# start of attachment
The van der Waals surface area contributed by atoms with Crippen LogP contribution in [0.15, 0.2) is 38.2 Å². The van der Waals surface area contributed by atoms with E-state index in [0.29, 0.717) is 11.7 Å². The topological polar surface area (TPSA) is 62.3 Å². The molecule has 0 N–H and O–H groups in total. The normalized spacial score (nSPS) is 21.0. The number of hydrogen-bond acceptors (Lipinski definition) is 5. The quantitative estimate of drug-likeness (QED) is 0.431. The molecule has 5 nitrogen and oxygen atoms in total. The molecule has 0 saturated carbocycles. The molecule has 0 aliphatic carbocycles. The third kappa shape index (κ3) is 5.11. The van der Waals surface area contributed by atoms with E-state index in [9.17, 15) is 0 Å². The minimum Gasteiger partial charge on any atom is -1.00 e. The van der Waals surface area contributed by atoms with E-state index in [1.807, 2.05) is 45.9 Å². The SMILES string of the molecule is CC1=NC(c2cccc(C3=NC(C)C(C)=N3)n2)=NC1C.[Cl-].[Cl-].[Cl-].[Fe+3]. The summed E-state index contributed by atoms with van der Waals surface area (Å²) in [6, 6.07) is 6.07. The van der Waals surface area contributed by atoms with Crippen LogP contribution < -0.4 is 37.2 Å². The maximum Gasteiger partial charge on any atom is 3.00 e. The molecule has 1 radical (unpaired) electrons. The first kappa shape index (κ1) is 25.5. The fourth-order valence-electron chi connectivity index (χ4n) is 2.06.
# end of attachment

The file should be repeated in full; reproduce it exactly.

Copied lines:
The van der Waals surface area contributed by atoms with Crippen LogP contribution in [0.15, 0.2) is 38.2 Å². The van der Waals surface area contributed by atoms with E-state index in [0.29, 0.717) is 11.7 Å². The topological polar surface area (TPSA) is 62.3 Å². The molecule has 0 N–H and O–H groups in total. The normalized spacial score (nSPS) is 21.0. The number of hydrogen-bond acceptors (Lipinski definition) is 5. The quantitative estimate of drug-likeness (QED) is 0.431. The molecule has 5 nitrogen and oxygen atoms in total. The molecule has 0 saturated carbocycles. The molecule has 0 aliphatic carbocycles. The third kappa shape index (κ3) is 5.11. The van der Waals surface area contributed by atoms with E-state index in [9.17, 15) is 0 Å². The minimum Gasteiger partial charge on any atom is -1.00 e. The van der Waals surface area contributed by atoms with E-state index in [1.807, 2.05) is 45.9 Å². The SMILES string of the molecule is CC1=NC(c2cccc(C3=NC(C)C(C)=N3)n2)=NC1C.[Cl-].[Cl-].[Cl-].[Fe+3]. The summed E-state index contributed by atoms with van der Waals surface area (Å²) in [6, 6.07) is 6.07. The van der Waals surface area contributed by atoms with Crippen LogP contribution < -0.4 is 37.2 Å². The maximum Gasteiger partial charge on any atom is 3.00 e. The molecule has 1 radical (unpaired) electrons. The first kappa shape index (κ1) is 25.5. The fourth-order valence-electron chi connectivity index (χ4n) is 2.06.